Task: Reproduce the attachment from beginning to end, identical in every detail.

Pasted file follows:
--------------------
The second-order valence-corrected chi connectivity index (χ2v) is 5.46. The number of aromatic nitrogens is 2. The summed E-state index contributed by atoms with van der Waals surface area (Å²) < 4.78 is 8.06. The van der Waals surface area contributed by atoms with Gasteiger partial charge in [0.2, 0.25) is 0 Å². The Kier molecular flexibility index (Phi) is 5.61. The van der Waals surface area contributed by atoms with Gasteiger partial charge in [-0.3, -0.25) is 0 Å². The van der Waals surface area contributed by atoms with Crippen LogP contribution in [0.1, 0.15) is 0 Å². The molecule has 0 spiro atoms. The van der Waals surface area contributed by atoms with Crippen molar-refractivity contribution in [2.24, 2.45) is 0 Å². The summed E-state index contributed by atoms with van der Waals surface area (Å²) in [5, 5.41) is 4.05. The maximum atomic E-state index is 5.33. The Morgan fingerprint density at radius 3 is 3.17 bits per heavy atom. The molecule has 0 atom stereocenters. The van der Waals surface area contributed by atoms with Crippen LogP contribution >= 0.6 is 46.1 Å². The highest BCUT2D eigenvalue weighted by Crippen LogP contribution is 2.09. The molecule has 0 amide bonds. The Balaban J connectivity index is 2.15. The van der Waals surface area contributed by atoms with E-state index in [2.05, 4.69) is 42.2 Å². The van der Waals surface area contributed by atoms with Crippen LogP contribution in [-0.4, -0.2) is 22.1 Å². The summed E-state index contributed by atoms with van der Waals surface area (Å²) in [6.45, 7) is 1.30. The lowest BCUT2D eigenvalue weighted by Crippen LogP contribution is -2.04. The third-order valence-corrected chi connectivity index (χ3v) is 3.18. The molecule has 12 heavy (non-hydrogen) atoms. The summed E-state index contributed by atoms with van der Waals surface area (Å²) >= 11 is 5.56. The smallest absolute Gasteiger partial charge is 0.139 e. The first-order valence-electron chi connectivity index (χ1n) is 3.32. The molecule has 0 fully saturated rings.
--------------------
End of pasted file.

The second-order valence-corrected chi connectivity index (χ2v) is 5.46. The number of aromatic nitrogens is 2. The summed E-state index contributed by atoms with van der Waals surface area (Å²) < 4.78 is 8.06. The van der Waals surface area contributed by atoms with Gasteiger partial charge in [0.2, 0.25) is 0 Å². The Kier molecular flexibility index (Phi) is 5.61. The van der Waals surface area contributed by atoms with Gasteiger partial charge in [-0.3, -0.25) is 0 Å². The van der Waals surface area contributed by atoms with Crippen LogP contribution in [0.1, 0.15) is 0 Å². The molecule has 0 spiro atoms. The van der Waals surface area contributed by atoms with Crippen molar-refractivity contribution in [2.24, 2.45) is 0 Å². The summed E-state index contributed by atoms with van der Waals surface area (Å²) in [5, 5.41) is 4.05. The maximum atomic E-state index is 5.33. The Morgan fingerprint density at radius 3 is 3.17 bits per heavy atom. The molecule has 0 atom stereocenters. The van der Waals surface area contributed by atoms with Crippen LogP contribution >= 0.6 is 46.1 Å². The highest BCUT2D eigenvalue weighted by Crippen LogP contribution is 2.09. The molecule has 0 amide bonds. The Balaban J connectivity index is 2.15. The van der Waals surface area contributed by atoms with E-state index in [2.05, 4.69) is 42.2 Å². The van der Waals surface area contributed by atoms with Crippen LogP contribution in [-0.4, -0.2) is 22.1 Å². The summed E-state index contributed by atoms with van der Waals surface area (Å²) in [6.45, 7) is 1.30. The lowest BCUT2D eigenvalue weighted by Crippen LogP contribution is -2.04. The third-order valence-corrected chi connectivity index (χ3v) is 3.18. The molecule has 12 heavy (non-hydrogen) atoms. The summed E-state index contributed by atoms with van der Waals surface area (Å²) >= 11 is 5.56. The smallest absolute Gasteiger partial charge is 0.139 e. The first-order valence-electron chi connectivity index (χ1n) is 3.32. The molecule has 0 fully saturated rings.